TELL YOUR TEEN ABOUT DRINK RISKS
Research shows that the earlier young people start to drink alcohol, the greater the long-term risks, according to Dr Bobby Smyth, HSE child & adolescent psychiatrist.
“My advice for parents is to be informed about the risks associated with alcohol, and to chat to teenagers openly about them,” he says.
“Reassuringly for parents, research has shown that children who have conversations with their parents and learn a lot about the dangers of alcohol and drug use are up to 50pc less likely to use alcohol and drugs than those who don’t have such conversations.”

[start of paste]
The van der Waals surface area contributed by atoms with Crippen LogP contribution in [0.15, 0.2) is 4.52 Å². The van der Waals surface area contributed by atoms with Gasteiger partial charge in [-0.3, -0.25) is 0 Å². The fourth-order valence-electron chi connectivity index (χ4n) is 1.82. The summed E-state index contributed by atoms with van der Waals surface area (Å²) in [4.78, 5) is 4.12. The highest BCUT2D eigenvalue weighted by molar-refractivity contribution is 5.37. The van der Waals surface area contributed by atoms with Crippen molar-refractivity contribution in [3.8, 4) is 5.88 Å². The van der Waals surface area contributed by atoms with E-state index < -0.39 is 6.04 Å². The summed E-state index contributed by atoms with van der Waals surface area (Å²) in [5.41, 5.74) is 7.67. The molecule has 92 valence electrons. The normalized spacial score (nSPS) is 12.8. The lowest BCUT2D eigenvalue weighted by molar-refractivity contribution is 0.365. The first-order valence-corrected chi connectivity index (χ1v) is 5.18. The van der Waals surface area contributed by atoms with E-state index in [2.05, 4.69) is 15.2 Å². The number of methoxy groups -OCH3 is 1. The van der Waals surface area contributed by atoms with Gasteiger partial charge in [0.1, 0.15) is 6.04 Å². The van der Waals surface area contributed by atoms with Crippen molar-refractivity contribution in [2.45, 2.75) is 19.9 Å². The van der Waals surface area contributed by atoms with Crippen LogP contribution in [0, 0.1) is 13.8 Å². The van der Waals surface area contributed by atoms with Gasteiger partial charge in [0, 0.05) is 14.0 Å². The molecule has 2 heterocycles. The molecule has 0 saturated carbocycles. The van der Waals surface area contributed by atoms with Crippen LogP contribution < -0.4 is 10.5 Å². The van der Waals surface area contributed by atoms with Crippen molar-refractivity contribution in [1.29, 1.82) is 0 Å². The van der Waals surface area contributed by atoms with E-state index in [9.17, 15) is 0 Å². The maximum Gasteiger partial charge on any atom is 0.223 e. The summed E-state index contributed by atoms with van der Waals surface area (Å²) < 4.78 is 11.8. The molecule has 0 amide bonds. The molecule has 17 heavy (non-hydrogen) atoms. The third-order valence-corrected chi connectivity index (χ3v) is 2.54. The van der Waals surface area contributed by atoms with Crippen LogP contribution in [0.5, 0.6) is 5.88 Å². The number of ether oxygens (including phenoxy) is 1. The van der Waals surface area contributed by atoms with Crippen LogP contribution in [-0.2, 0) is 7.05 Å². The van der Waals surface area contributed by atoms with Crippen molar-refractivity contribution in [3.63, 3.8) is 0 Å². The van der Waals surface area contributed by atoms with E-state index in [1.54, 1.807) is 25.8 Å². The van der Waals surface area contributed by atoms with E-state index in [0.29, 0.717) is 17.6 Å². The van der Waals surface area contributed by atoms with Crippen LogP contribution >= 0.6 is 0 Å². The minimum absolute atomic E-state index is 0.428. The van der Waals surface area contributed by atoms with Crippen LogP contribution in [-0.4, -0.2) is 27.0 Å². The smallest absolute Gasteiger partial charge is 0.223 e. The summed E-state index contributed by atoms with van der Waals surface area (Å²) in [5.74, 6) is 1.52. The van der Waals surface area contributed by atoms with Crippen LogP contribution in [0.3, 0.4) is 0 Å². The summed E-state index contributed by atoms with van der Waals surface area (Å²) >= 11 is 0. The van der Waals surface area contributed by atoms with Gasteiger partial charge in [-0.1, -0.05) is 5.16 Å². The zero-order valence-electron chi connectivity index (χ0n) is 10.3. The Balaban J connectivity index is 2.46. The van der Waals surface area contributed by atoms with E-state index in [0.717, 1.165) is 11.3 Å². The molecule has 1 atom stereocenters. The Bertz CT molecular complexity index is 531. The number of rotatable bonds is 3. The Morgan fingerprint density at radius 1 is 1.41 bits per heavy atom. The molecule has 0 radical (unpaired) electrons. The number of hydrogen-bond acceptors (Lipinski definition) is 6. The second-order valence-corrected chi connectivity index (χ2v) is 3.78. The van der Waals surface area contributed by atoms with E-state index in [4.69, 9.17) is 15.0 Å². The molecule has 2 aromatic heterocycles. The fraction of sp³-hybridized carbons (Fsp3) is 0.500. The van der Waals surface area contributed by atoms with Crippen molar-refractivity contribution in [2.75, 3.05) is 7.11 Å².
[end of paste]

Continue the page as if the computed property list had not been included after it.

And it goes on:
If teens are celebrating at the end of exams, advise them to drink soft drinks in between alcoholic drinks and not to get into rounds with friends. You should also talk to them about who they will be with and how they will get home — and agree a time for them to be back.